Can your pet catch coronavirus? Here's what experts say
Can your beloved cat or dog give you coronavirus?
Experts agree, almost definitely not.
Hong Kong's Agriculture, Fisheries and Conservation Department (AFCD) said that samples from the dog's nasal and oral cavities had tested "weak positive" for novel coronavirus. It was believed to be the first time that a dog anywhere in the world tested positive for the virus.
The dog - which had no symptoms - was put into quarantine and will be repeatedly tested until the result comes back negative, according to the statement. The department "strongly advises" that pets of people infected with coronavirus are quarantined for 14 days.
Despite this, the AFCD and the World Health Organization both agree there is no evidence that pets such as cats or dogs can be infected with coronavirus.
That's because while dogs can test positive for the virus, it doesn't necessarily mean they have been infected.
Is it worth quarantining pets?
According to Gray, who was working in Hong Kong during SARS, there is still value in quarantining pets from a scientific perspective, because it allows scientists to observe how an animal relates to a disease we still know relatively little about.
"Whilst it seems a bit scary, it's purely a precautionary measure, and it's certainly nothing for pet owners in general to be concerned about," said Gray.
Some pet owners in mainland China have been fitting their dogs with tiny face masks, but Gray said there is no benefit to that -- in fact, it's probably fairly distressing for the pet and could cause them to panic.
Instead, pet owners should stick to the basics: good hygiene.
Both WHO and Gray said owners should wash their hands with soap and water after touching pets.
"I am certainly not in any concern of my dog or cats, I'm far more concerned about myself catching it from a human being that has the disease," said Gray, who is a pet owner herself.
- According to China's top expert, pets might be infected by the new virus
- Sales volume of dog-specific masks is increasing in China due to the coronavirus
- Online ecoomerce shops are selling 10 times more masks daily
- Death toll of the disease has reached to at least 180 in China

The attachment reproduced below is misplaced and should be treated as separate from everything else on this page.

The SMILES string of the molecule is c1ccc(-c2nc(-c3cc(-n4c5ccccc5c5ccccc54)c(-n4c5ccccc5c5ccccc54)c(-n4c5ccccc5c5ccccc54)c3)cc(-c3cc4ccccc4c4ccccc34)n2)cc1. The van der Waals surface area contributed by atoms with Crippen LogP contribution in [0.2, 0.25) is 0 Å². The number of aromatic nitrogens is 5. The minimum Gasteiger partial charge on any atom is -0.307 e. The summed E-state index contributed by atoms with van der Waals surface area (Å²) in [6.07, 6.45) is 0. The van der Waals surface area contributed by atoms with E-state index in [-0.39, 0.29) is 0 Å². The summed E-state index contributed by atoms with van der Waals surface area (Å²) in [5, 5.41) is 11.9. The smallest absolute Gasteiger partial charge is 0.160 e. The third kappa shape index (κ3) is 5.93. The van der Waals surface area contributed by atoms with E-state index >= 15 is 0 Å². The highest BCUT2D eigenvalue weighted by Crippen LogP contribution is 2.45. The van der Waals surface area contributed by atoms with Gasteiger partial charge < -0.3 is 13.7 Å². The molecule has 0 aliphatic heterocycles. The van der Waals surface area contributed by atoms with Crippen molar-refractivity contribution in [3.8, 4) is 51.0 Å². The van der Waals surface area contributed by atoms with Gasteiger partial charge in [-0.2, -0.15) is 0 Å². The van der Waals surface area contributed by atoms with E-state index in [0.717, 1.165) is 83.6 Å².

- There are now more than 9,200 people confirmed to have been infected globally
Chinese pet owners are rushing to buy face masks for their dogs amid the coronavirus outbreak to prevent their loved ones from catching the deadly disease.
The news comes after China's top expert for infectious diseases warned that pets might also be infected by the coronavirus, which has so far spread to 21 countries and regions and sickened more than 7,900 people.
The World Health Organization, however, claims that it has not seen any evidence of the virus being passed onto cats or dogs.
The coronavirus pandemic has made new “deserts” across the world. Most of the world's major cities, like London, New York and others, are empty, without any soul on the street. As humans are isolating at home, wild animals have started to take over the streets and feel free.
Several pictures taken by photographers or simple people around the world, captured the guests, including deer, goats and others roaming through the streets wild animals. Sometimes busy and loud cities, are now silent and open for this creatures, who came to inspect the human life and show up their importance in our life.
In London and Nara (Japan) , herds of deer are rumoring the streets. In London a herd of deer was spotted resting in housing state, the deer felt so well that they laid down on the grass and spent the day in silence. There were some viral pictures on internet which shows the London Eye, Chinatown, National Gallery and other places totally empty.
In Llandudno, Wales, some mountain goats were spotted in the streets on March 31.
In Italy several wild boars were spotted throughout northern, in Bergamo was seen even one mother walking through empty streets with her offspring.
Several puma were seen walking around the streets of Santiago, Chile, it is said that they came for food.
In India, Tirupati, there were seen a herd of deer wandering along a road in the city.